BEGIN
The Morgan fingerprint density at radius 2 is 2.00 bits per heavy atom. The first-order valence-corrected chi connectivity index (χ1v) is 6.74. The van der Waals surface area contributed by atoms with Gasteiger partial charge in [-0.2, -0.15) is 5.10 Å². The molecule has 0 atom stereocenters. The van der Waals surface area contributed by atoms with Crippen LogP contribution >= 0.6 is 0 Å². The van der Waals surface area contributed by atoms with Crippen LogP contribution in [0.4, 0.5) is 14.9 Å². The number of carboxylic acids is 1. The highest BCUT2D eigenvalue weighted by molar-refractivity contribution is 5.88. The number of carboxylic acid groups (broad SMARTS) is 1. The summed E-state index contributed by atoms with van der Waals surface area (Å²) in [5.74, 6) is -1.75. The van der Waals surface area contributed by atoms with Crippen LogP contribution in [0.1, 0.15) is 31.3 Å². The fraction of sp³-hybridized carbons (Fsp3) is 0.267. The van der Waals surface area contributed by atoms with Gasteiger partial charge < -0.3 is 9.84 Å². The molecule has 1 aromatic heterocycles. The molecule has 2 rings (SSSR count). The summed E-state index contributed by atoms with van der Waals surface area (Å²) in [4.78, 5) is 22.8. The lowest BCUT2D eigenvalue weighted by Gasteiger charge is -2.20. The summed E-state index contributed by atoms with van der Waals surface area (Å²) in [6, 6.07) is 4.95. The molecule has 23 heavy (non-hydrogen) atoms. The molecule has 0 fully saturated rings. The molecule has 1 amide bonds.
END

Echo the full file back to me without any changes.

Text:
The Morgan fingerprint density at radius 2 is 2.00 bits per heavy atom. The first-order valence-corrected chi connectivity index (χ1v) is 6.74. The van der Waals surface area contributed by atoms with Gasteiger partial charge in [-0.2, -0.15) is 5.10 Å². The molecule has 0 atom stereocenters. The van der Waals surface area contributed by atoms with Crippen LogP contribution >= 0.6 is 0 Å². The van der Waals surface area contributed by atoms with Crippen LogP contribution in [0.4, 0.5) is 14.9 Å². The number of carboxylic acids is 1. The highest BCUT2D eigenvalue weighted by molar-refractivity contribution is 5.88. The number of carboxylic acid groups (broad SMARTS) is 1. The summed E-state index contributed by atoms with van der Waals surface area (Å²) in [5.74, 6) is -1.75. The van der Waals surface area contributed by atoms with Crippen LogP contribution in [0.1, 0.15) is 31.3 Å². The fraction of sp³-hybridized carbons (Fsp3) is 0.267. The van der Waals surface area contributed by atoms with Gasteiger partial charge < -0.3 is 9.84 Å². The molecule has 1 aromatic heterocycles. The molecule has 2 rings (SSSR count). The summed E-state index contributed by atoms with van der Waals surface area (Å²) in [4.78, 5) is 22.8. The lowest BCUT2D eigenvalue weighted by Gasteiger charge is -2.20. The summed E-state index contributed by atoms with van der Waals surface area (Å²) in [6, 6.07) is 4.95. The molecule has 23 heavy (non-hydrogen) atoms. The molecule has 0 fully saturated rings. The molecule has 1 amide bonds.